Store Bededag: Why does Denmark have annual ‘Prayer Day’ holiday?

Many people who work in Denmark have the day off today for the public holiday Great Prayer Day (Store Bededag). We look at why the Danish calendar includes this extra holiday on a day when most other countries are going about their normal business.

Store Bededag: Why does Denmark have annual 'Prayer Day' holiday?
Warm wheat buns, a Great Prayer Day tradition.Archive photo: Eva Seider/Ritzau Scanpix

Denmark originally introduced Great Prayer Day – officially an “extraordinary normal prayer day” in the late 17th century during the time of King Christian V, who decreed it.

The holiday is in fact one of three religious holidays introduced at the time at the behest of the Bishop of Roskilde, Hans Bagger (1675-1693).

Bishop Hans Bagger introduced three prayer days to Denmark in the late 1600s. Image: Kunstbibliothek der Staatlichen Museen zu Berlin – Preußischer Kulturbesitz

Although the three prayer days were implemented by the bishop in his first two years in the job, only the middle of the three days on the calendar was coded into the law by the king. It falls on the fourth Friday after Easter Sunday.

The idea of decreeing a single day as a public praying day was to reduce the number of these religious days, limiting everyone’s time off. It’s unclear whether the King himself continued to take the other two days off work.

Nevertheless, the decree condensed religious holidays that had existed since before the Reformation – for example during the spring and at harvest, as well as several extra ones around Christmas time. There were 22 holy days in the calendar at one point, so it’s probably fair enough they were cut back a bit.

The day was a more serious affair in its early years. Inns and cellars were required to stop serving their beverages when church bells rang the preceding evening at 6pm. Everyone had to attend church – sober – the following day. Fasting until the end of religious services was also demanded.

Those pious duties have given sway over the years. Now, Great Prayer Day is probably best known for eating hvede – cardamom-infused wheat buns with a generous spreading of butter and perhaps jam. There’s a tradition behind this too – bakers were not allowed to work on Store Bededag, so they made the wheat buns on Thursday to be reheated the following day. Think of it like a microwave meal for the Age of Enlightenment.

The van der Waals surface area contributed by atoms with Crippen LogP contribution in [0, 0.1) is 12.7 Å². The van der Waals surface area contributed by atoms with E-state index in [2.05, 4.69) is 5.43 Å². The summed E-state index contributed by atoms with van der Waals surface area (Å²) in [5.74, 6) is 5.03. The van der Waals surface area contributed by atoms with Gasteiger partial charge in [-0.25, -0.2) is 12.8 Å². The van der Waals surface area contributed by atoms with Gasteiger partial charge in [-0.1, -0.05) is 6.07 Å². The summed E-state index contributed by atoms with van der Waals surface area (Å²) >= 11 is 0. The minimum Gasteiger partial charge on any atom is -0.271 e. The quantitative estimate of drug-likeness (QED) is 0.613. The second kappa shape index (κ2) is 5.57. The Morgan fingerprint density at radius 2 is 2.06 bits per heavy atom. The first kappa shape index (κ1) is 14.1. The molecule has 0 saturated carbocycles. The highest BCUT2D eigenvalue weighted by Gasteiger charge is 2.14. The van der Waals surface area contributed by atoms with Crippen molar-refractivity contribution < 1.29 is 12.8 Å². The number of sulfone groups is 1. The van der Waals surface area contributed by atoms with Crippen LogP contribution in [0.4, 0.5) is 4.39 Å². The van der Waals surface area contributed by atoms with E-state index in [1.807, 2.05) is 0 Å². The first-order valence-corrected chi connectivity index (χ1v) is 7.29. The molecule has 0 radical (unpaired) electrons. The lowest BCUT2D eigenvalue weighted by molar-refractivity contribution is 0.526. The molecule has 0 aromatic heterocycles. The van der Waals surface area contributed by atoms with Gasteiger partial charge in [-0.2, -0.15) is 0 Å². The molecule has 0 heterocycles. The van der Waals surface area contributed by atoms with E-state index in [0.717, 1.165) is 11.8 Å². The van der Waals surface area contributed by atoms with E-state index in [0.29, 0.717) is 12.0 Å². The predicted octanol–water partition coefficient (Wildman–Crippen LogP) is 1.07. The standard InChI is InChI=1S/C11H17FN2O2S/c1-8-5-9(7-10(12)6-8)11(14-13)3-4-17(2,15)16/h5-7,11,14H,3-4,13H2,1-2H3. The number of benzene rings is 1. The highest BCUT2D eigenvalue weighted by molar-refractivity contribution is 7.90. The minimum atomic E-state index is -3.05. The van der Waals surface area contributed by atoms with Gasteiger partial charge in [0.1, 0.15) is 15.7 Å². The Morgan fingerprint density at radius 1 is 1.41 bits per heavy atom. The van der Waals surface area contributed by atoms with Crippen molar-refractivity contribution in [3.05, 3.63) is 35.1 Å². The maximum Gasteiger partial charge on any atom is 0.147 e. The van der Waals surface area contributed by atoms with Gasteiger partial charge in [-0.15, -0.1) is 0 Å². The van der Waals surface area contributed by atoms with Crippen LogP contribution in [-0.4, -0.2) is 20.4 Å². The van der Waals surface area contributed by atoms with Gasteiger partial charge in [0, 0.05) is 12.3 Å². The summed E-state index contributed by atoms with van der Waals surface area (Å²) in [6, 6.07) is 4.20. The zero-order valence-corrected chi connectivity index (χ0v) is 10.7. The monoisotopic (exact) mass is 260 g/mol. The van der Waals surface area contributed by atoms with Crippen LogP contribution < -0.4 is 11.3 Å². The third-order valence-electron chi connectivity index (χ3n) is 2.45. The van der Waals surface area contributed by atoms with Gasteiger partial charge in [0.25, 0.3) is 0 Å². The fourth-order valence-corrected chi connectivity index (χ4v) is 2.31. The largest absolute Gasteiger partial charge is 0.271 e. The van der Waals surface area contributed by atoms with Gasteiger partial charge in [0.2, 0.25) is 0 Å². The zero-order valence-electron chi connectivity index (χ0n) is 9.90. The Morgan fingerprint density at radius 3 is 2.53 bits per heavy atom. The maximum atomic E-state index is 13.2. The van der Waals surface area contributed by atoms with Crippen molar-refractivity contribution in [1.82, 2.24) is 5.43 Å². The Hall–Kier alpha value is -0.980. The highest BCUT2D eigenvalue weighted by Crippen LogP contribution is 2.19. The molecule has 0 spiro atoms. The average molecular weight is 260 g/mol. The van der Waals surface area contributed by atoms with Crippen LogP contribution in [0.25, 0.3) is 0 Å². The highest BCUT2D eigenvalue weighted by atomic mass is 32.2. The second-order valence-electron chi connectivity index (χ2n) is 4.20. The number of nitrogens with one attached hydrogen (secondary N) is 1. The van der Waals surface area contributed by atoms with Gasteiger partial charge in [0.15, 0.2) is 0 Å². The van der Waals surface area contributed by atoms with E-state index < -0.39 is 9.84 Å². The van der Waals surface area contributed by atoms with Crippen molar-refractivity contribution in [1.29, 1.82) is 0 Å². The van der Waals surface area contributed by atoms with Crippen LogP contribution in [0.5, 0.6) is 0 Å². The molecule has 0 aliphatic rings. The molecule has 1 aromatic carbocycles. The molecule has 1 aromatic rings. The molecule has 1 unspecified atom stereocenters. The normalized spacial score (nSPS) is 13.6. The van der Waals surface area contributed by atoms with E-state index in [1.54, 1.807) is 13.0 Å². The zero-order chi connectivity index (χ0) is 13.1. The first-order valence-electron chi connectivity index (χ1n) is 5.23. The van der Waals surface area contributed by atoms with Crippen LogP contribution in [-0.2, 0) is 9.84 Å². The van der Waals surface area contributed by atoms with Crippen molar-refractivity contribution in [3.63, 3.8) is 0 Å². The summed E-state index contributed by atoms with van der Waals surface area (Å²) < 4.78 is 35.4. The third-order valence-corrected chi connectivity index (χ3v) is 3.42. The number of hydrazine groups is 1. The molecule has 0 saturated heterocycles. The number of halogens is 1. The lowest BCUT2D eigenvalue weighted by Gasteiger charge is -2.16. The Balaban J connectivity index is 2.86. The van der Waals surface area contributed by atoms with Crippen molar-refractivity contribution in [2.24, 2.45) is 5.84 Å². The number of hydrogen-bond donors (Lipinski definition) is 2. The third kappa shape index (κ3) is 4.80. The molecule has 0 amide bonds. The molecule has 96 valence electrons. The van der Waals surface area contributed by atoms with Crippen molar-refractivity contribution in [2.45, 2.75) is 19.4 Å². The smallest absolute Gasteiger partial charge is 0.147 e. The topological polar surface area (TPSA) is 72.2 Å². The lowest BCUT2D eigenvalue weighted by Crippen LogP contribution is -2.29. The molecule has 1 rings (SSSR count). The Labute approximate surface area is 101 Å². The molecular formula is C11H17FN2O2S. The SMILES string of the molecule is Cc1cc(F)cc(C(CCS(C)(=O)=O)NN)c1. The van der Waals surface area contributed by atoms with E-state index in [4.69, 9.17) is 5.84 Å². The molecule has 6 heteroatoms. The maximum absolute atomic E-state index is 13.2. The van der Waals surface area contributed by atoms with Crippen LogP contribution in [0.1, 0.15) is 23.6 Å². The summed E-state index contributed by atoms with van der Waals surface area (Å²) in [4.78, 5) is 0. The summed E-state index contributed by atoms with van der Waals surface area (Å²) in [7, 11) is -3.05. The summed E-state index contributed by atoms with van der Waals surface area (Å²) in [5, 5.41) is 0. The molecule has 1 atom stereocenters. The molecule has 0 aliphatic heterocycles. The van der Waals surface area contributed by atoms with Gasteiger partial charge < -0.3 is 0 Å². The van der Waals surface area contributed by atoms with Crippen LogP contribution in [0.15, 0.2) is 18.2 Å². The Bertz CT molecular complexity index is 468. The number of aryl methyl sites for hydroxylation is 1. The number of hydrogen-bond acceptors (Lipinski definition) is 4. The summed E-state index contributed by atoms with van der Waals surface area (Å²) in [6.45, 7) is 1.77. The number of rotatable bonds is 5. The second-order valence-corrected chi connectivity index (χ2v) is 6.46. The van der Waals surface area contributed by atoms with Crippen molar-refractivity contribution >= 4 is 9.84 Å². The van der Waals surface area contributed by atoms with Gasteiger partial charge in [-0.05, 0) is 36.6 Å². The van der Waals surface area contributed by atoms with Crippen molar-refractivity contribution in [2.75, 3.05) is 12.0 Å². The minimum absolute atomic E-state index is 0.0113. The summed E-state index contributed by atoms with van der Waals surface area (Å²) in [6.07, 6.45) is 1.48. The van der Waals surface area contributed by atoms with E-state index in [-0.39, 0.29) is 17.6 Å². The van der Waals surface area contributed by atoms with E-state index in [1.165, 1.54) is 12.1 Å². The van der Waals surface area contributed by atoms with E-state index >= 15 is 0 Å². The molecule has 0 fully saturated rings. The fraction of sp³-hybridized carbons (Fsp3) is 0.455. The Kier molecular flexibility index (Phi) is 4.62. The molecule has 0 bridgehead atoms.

Work, games, gambling and other “worldly vanity” were also not allowed during the religious penitence. Only the first of these is limited today, with shops and most supermarkets closed, as well as non-essential public sector services.

One aspect of the Great Prayer Day of Hans Bagger’s time that might feel familiar in 2021 is a ban on travelling. Limitations in the late 17th century were conceivably a limit on going from village to village, rather than restrictions on leaving the country.

Sources: National Museum of Denmark, Folkekirken

READ ALSO: Witches and rain: Denmark’s Sankt Hans Aften explained

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Why ceremonial pancakes are one of Denmark’s highest honors

Victorious athletes and visiting dignitaries in Denmark get their just deserts/desserts at Copenhagen City Hall — the "Rådhuspandekager" or city hall pancakes. But where does the tradition come from?

Why ceremonial pancakes are one of Denmark's highest honors

Sure, the fame and fortune are probably great, but Tour de France winner Jonas Vingegaard has a real honor headed his way on Wednesday. After his ceremonial ride through Copenhagen, the mayor will treat him to the plate of pancakes that has become a staple for celebrated individuals for 90 years. 

In 1928, when King Albert I of Belgium came calling in Denmark, a cook named Phillip Olsen at the historic Fredensborg Store Kro (that’s an inn) whipped up a new recipe he thought might appeal to a waffle-loving Belgian. The king was so taken by the dish that it’s been served to foreign officials, prize-winning artists, and victorious Danish athletes ever since.  

For an official reception, the town hall cafeteria churns out up to 1,000 pancakes, head chef Elisabeth Christensen told VICE in 2018. The team made 4,000 pancakes for Copenhagen’s Culture Night that year, she added. 

READ MORE: Denmark celebrates home-grown Tour de France winner Vingegaard

If you merit an invitation to town hall, don’t come looking for a flapjack — Rådhuspandekager look like a cross between a crepe and a cannoli. It’s a thin, crispy pancake rolled and filled with orange creme, topped with apricot jam and and toasted almonds. 

The town hall recipe remains secret, but after a Danish egg company popularised the pancakes in the 1960s they’ve become a household favorite.

If you don’t expect to win the Tour de France soon, here’s a recipe for how to prepare your own Rådhuspandekager. Or, gather a group and book a guided tour of City Hall, which includes a pancake and glass of sparkling wine (seems easier than all that biking).